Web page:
Full TGIF Record # 290370
Item 1 of 1
Web URL(s):https://scisoc.confex.com/scisoc/2017am/webprogram/Paper104764.html
    Last checked: 10/13/2017
    Notes: Abstract only
Publication Type:
Content Type:Abstract or Summary only
Author(s):Prasad, Vara
Author Affiliation:Sustainable Intensification Innovation Lab, Kansas State University, Manhattan, KS
Title:Response of food grain crops to changing environments
Section:C02 Crop Physiology and Metabolism
Other records with the "C02 Crop Physiology and Metabolism" Section

Martin and Ruth Massengale lectureship
Other records with the "Martin and Ruth Massengale lectureship" Section
Meeting Info.:Tampa, Florida: October 22-25, 2017
Source:ASA, CSSA and SSSA International Annual Meetings. 2017, p. 104764.
Publishing Information:[Milwaukee, Wisconsin]: [American Society of Agronomy and the Entomological Society of America]
# of Pages:1
Keywords:TIC Keywords: Climatic change; Crops; Environmental factors; Growth analysis; Reproduction; Temperature response; Temperature stress
Abstract/Contents:"Crop production is highly sensitive to changing environmental conditions. In recent years long-term climate change and year-to-year climate variability has become a major challenge to crop productivity. Current knowledge on effects of season-long high temperatures and elevated carbon dioxide concentrations; and effects of short periods of high temperature stress on various physiological, growth and yield processes will be presented and discussed. Main focus will be on major grain crops (rice, wheat, sorghum, groundnut). Results indicate that above optimum temperatures will have negative impacts on reproductive processes (such as pollen production, pollen germination, fertilization, seed numbers and individual seed weight) resulting in lower seed yield. The beneficial effects of elevated carbon dioxide mediated through increased photosynthesis will be negated by rising temperatures resulting in lower seed yields. Grain crops are most sensitive to high temperature stress during gametogenesis and flowering. High temperature stress during these stages leads to loss of gamete fertility, poor pollination, decreased fertilization and embryo abortion resulting in fewer seed numbers. Development of high temperature tolerant cultivars will be of prime importance for adaptation to climate change and climate variability. Genetic variability exists for high temperature tolerance in grain crops. Some physiological traits that may contribute to high temperature tolerance include increased membrane thermostability, increased green leaf duration, canopy temperature depression, optimum respiration, higher reproductive fertility, early morning flowering, and faster and/or longer grain filling period. New emerging biochemical and molecular tools provides some opportunities for screening and phenotyping. Continued collaboration between physiologists, breeders, molecular biologists and agronomists is essential for developing strategies to combat effects of changing environments and management practices on crop production."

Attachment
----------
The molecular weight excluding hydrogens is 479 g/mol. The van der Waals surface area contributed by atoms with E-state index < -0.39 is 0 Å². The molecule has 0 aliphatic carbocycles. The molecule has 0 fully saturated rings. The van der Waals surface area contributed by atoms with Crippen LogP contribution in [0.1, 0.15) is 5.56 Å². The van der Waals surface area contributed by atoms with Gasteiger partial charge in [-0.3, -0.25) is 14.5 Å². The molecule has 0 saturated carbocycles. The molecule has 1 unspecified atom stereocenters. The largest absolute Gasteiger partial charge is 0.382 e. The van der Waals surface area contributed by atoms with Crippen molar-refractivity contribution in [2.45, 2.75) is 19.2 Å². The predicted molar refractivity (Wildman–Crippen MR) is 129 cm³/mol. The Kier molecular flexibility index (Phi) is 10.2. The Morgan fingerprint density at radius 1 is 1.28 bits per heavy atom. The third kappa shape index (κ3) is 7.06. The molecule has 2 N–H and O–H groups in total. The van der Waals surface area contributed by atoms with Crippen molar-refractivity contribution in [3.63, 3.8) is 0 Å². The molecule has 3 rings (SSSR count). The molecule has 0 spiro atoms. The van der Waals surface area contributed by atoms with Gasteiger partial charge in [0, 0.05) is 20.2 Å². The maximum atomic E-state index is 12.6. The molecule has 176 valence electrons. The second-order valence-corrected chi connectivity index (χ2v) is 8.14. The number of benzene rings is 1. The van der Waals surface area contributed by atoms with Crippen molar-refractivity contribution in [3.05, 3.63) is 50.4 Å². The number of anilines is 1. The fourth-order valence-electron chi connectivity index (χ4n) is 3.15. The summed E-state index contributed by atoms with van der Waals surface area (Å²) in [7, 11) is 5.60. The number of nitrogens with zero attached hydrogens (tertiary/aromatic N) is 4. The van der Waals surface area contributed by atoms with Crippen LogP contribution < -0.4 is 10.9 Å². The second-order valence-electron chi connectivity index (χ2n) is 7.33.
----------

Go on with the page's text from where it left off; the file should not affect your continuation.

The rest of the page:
Note:This item is an abstract only!
ASA/CSSA/SSSA Citation (Crop Science-Like - may be incomplete):
Prasad, V. 2017. Response of food grain crops to changing environments. Agron. Abr. p. 104764.
Fastlink to access this record outside TGIF: https://tic.msu.edu/tgif/flink?recno=290370
If there are problems with this record, send us feedback about record 290370.
Choices for finding the above item:
Web URL(s):
    Last checked: 10/13/2017
    Notes: Abstract only
Find from within TIC:
   Digitally in TIC by record number.
Request through your local library's inter-library loan service (bring or send a copy of this TGIF record)